(Reuters) - The Alabama Supreme Court ruled on Saturday that impeachment proceedings against Governor Robert Bentley can start next week, halting a court order that had blocked hearings stemming from his relationship with a former aide.
Bentley, a 74-year-old Republican, has battled impeachment efforts over the last year and has defied calls from political leaders that he stand down.
The 7-0 decision by the high court allows impeachment proceedings to begin in the House of Representatives’ Judiciary Committee on Monday even as justices consider new filings in the case.
Bentley, who is in his second term, is accused of inappropriate use of state resources. His troubles began last year when recordings surfaced of him making suggestive remarks to a former adviser, Rebekah Mason, before his wife of 50 years filed for divorce in August 2015.
Bentley has denied having a physical affair with Mason, who
is married. She resigned as questions about the pair’s
relationship began to dominate Alabama politics.
In its ruling, the Supreme Court stayed a temporary restraining order issued by a circuit court judge on Friday. The order had halted the impeachment process until hearings could be held on Bentley’s claim that lawmakers did not give enough time to present an adequate defense.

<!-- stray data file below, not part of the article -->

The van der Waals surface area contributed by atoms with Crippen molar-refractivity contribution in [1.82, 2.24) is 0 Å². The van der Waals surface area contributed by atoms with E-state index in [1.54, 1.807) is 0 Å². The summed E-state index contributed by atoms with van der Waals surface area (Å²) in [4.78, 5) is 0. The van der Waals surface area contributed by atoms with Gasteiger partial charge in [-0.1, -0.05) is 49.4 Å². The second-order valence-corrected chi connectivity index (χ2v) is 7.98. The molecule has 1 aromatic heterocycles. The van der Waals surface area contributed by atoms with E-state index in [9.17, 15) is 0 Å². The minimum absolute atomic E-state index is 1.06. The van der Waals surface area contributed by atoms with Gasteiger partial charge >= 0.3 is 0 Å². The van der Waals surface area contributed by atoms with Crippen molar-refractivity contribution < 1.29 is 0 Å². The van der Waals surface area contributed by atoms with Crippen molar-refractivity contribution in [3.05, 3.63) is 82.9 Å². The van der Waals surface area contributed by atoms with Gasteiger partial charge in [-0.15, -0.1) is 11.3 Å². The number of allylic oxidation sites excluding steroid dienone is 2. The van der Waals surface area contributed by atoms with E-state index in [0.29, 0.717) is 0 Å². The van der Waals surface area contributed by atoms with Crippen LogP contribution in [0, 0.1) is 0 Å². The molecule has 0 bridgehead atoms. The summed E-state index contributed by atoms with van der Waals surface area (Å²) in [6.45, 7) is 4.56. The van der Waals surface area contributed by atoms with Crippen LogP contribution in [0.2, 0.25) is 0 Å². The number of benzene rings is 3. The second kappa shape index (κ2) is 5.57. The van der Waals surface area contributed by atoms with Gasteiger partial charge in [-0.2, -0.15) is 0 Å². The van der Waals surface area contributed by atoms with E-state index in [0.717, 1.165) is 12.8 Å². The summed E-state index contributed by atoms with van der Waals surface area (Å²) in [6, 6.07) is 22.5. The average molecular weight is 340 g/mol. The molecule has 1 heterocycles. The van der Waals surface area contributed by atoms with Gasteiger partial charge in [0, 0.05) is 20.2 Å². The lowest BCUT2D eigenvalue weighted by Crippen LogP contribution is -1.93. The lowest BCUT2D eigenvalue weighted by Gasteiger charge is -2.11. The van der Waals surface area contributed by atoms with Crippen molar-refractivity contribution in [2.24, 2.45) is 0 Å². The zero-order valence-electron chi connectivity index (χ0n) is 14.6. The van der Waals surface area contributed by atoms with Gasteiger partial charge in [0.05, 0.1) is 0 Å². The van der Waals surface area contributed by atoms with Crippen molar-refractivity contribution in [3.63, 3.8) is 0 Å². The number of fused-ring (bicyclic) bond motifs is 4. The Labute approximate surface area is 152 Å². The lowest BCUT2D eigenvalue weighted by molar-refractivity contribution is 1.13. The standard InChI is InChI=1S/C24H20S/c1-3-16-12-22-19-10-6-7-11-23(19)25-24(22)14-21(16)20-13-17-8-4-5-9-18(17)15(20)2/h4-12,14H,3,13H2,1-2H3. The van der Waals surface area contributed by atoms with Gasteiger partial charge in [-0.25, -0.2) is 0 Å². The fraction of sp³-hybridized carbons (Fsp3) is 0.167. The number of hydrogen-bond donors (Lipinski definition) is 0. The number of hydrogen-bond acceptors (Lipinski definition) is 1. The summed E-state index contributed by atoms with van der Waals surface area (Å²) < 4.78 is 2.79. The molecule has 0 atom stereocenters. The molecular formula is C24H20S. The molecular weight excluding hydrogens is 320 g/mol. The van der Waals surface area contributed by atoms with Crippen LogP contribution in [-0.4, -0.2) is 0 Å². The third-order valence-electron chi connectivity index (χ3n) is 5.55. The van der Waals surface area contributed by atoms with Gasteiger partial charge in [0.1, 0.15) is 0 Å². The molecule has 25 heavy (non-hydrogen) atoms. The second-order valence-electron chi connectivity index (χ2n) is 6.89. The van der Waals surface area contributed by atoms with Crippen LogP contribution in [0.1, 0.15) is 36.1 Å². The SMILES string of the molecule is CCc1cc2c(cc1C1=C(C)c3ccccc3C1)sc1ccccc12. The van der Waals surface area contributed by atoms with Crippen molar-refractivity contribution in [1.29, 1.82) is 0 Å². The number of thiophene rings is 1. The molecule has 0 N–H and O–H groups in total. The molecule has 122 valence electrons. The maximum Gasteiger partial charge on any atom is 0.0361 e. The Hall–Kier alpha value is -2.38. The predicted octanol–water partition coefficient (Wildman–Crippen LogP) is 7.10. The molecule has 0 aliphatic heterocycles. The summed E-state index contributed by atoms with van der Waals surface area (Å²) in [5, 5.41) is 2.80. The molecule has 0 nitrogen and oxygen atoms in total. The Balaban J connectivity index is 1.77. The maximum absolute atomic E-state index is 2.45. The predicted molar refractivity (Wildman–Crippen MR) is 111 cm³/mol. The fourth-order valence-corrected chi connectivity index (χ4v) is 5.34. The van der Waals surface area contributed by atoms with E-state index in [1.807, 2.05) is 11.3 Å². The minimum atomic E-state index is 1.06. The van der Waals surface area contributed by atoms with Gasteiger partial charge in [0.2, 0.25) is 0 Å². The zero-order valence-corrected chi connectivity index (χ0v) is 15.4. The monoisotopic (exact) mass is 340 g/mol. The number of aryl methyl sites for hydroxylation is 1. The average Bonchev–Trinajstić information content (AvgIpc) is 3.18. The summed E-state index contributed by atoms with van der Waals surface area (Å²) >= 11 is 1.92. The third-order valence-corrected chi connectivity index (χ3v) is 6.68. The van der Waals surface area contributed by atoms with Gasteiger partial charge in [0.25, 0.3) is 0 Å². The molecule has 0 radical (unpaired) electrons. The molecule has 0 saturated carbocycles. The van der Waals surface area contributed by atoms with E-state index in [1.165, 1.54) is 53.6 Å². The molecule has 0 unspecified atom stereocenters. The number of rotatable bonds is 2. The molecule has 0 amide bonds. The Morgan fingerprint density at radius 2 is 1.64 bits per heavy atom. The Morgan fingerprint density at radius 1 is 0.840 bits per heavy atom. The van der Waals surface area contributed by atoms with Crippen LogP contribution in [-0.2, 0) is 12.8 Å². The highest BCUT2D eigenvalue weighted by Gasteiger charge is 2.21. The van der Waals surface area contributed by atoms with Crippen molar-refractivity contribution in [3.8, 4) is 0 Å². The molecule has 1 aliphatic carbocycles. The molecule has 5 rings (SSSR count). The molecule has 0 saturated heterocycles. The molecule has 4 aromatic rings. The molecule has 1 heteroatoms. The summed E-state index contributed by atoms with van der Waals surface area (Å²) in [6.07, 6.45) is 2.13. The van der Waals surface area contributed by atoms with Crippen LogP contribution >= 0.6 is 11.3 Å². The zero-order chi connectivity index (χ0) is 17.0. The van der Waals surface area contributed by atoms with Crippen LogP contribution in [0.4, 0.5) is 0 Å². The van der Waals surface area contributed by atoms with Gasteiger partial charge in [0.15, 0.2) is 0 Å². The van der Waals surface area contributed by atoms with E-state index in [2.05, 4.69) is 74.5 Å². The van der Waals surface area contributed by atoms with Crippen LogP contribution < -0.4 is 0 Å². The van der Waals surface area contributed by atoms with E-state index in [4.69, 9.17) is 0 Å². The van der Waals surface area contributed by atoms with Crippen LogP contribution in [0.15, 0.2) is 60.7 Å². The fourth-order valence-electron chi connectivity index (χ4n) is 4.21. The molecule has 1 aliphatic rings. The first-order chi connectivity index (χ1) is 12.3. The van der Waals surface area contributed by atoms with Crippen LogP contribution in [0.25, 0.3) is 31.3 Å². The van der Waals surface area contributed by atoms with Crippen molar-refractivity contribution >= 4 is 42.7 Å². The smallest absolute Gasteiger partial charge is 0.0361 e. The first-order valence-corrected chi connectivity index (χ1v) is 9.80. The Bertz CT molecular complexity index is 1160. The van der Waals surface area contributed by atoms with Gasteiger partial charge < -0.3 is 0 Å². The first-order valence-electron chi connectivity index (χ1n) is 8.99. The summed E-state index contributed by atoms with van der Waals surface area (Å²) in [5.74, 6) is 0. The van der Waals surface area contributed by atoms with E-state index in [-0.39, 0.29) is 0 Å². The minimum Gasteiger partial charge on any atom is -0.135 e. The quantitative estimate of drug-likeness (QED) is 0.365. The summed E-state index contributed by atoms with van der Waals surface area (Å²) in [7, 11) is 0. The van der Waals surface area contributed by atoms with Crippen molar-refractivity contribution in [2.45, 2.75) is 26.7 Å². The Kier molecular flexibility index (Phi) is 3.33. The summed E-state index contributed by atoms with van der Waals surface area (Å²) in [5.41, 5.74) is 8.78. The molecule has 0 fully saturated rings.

Judiciary Committee Chairman Mike Jones hailed the decision, saying in a statement, “This is a great day for the Constitution of Alabama.”
The Judiciary Committee will make a recommendation to the full House on whether to impeach Bentley.
Ross Garber, an attorney for Bentley, said his legal team would submit briefs to the Supreme Court by 1 p.m. CDT on Monday, the deadline set by the justices.
“It’s disappointing to hear the Committee will plow forward while the Supreme Court is considering the case,” he said in a statement.
A state court on Friday had rejected Bentley’s
request to block the Judiciary Committee from releasing
evidence about wrongdoing stemming from his relationship with
Mason to be used for impeachment proceedings.
The committee’s report accused Bentley of ordering state law enforcement officers to track down copies of an embarrassing recording that suggested an affair with Mason. It also accused him of retaliating against an official who discovered the relationship.
On Wednesday, the Alabama Ethics Commission also found that Bentley probably violated ethics and campaign finance laws.
Bentley said after the ethics commission findings that he had no intention of resigning.
Reporting by Ian Simpson in Washington; Editing by Richard Chang and Matthew Lewis